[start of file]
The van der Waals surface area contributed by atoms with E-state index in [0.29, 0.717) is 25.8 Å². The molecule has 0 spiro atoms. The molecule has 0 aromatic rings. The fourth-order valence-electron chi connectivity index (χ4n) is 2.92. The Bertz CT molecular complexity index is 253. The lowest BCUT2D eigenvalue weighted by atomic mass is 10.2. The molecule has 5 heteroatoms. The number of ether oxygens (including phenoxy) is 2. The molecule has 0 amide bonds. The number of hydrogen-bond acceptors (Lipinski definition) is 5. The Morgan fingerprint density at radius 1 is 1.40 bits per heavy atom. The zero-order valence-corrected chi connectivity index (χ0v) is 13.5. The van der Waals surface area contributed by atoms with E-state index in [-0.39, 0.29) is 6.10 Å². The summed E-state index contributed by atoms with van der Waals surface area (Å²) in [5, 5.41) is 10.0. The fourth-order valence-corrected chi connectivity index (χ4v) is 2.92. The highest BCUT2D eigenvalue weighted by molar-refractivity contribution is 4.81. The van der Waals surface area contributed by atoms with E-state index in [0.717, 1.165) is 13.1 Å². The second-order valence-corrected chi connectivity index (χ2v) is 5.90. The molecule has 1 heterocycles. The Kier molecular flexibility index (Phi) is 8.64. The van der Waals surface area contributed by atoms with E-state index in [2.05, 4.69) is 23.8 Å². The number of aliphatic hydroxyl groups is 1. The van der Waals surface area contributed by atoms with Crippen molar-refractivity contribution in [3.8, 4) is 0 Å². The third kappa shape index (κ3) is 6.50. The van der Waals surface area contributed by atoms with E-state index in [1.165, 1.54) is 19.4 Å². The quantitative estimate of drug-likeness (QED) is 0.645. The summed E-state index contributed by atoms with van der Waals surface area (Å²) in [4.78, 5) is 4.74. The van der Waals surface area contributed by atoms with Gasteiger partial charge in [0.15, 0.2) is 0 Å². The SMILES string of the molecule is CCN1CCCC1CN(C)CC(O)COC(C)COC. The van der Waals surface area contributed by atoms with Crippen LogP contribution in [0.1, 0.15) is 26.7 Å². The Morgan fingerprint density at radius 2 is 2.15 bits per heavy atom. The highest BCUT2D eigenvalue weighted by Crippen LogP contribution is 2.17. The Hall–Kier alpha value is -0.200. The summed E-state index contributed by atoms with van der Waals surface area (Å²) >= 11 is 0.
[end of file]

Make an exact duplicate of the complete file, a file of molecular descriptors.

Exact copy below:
The van der Waals surface area contributed by atoms with E-state index in [0.29, 0.717) is 25.8 Å². The molecule has 0 spiro atoms. The molecule has 0 aromatic rings. The fourth-order valence-electron chi connectivity index (χ4n) is 2.92. The Bertz CT molecular complexity index is 253. The lowest BCUT2D eigenvalue weighted by atomic mass is 10.2. The molecule has 5 heteroatoms. The number of ether oxygens (including phenoxy) is 2. The molecule has 0 amide bonds. The number of hydrogen-bond acceptors (Lipinski definition) is 5. The Morgan fingerprint density at radius 1 is 1.40 bits per heavy atom. The zero-order valence-corrected chi connectivity index (χ0v) is 13.5. The van der Waals surface area contributed by atoms with E-state index in [-0.39, 0.29) is 6.10 Å². The summed E-state index contributed by atoms with van der Waals surface area (Å²) in [5, 5.41) is 10.0. The fourth-order valence-corrected chi connectivity index (χ4v) is 2.92. The highest BCUT2D eigenvalue weighted by molar-refractivity contribution is 4.81. The van der Waals surface area contributed by atoms with E-state index in [0.717, 1.165) is 13.1 Å². The second-order valence-corrected chi connectivity index (χ2v) is 5.90. The molecule has 1 heterocycles. The Kier molecular flexibility index (Phi) is 8.64. The van der Waals surface area contributed by atoms with E-state index in [2.05, 4.69) is 23.8 Å². The number of aliphatic hydroxyl groups is 1. The van der Waals surface area contributed by atoms with Crippen molar-refractivity contribution in [3.8, 4) is 0 Å². The third kappa shape index (κ3) is 6.50. The van der Waals surface area contributed by atoms with E-state index in [1.165, 1.54) is 19.4 Å². The quantitative estimate of drug-likeness (QED) is 0.645. The summed E-state index contributed by atoms with van der Waals surface area (Å²) in [4.78, 5) is 4.74. The van der Waals surface area contributed by atoms with Gasteiger partial charge in [0.15, 0.2) is 0 Å². The SMILES string of the molecule is CCN1CCCC1CN(C)CC(O)COC(C)COC. The van der Waals surface area contributed by atoms with Crippen LogP contribution in [0.1, 0.15) is 26.7 Å². The Morgan fingerprint density at radius 2 is 2.15 bits per heavy atom. The highest BCUT2D eigenvalue weighted by Crippen LogP contribution is 2.17. The Hall–Kier alpha value is -0.200. The summed E-state index contributed by atoms with van der Waals surface area (Å²) >= 11 is 0.